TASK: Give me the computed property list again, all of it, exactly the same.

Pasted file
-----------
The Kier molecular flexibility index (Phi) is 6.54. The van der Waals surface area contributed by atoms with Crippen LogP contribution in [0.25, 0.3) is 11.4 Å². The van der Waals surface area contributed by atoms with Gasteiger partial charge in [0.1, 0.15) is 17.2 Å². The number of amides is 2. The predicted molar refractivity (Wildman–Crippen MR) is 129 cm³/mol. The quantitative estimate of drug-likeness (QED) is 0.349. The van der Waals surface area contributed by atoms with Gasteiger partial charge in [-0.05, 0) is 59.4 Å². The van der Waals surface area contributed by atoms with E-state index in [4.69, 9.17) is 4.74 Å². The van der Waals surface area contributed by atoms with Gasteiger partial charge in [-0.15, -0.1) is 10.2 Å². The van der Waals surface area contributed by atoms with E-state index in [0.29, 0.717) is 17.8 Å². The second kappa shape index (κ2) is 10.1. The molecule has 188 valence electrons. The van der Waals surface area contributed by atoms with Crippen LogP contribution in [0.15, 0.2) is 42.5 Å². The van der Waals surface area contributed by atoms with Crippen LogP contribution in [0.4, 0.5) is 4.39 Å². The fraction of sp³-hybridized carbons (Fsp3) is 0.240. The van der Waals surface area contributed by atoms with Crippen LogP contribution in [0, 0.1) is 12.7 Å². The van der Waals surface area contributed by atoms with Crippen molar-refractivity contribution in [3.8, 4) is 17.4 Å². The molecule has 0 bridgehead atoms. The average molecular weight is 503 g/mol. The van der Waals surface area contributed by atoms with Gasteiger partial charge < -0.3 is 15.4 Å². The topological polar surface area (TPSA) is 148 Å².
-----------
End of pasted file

The Kier molecular flexibility index (Phi) is 6.54. The van der Waals surface area contributed by atoms with Crippen LogP contribution in [0.25, 0.3) is 11.4 Å². The van der Waals surface area contributed by atoms with Gasteiger partial charge in [0.1, 0.15) is 17.2 Å². The number of amides is 2. The predicted molar refractivity (Wildman–Crippen MR) is 129 cm³/mol. The quantitative estimate of drug-likeness (QED) is 0.349. The van der Waals surface area contributed by atoms with Gasteiger partial charge in [-0.05, 0) is 59.4 Å². The van der Waals surface area contributed by atoms with E-state index in [4.69, 9.17) is 4.74 Å². The van der Waals surface area contributed by atoms with Gasteiger partial charge in [-0.15, -0.1) is 10.2 Å². The van der Waals surface area contributed by atoms with E-state index in [0.29, 0.717) is 17.8 Å². The second kappa shape index (κ2) is 10.1. The molecule has 188 valence electrons. The van der Waals surface area contributed by atoms with Crippen LogP contribution in [0.15, 0.2) is 42.5 Å². The van der Waals surface area contributed by atoms with Crippen LogP contribution in [0.4, 0.5) is 4.39 Å². The fraction of sp³-hybridized carbons (Fsp3) is 0.240. The van der Waals surface area contributed by atoms with Crippen LogP contribution in [0, 0.1) is 12.7 Å². The van der Waals surface area contributed by atoms with Crippen molar-refractivity contribution in [3.8, 4) is 17.4 Å². The molecule has 0 bridgehead atoms. The average molecular weight is 503 g/mol. The van der Waals surface area contributed by atoms with Gasteiger partial charge < -0.3 is 15.4 Å². The topological polar surface area (TPSA) is 148 Å².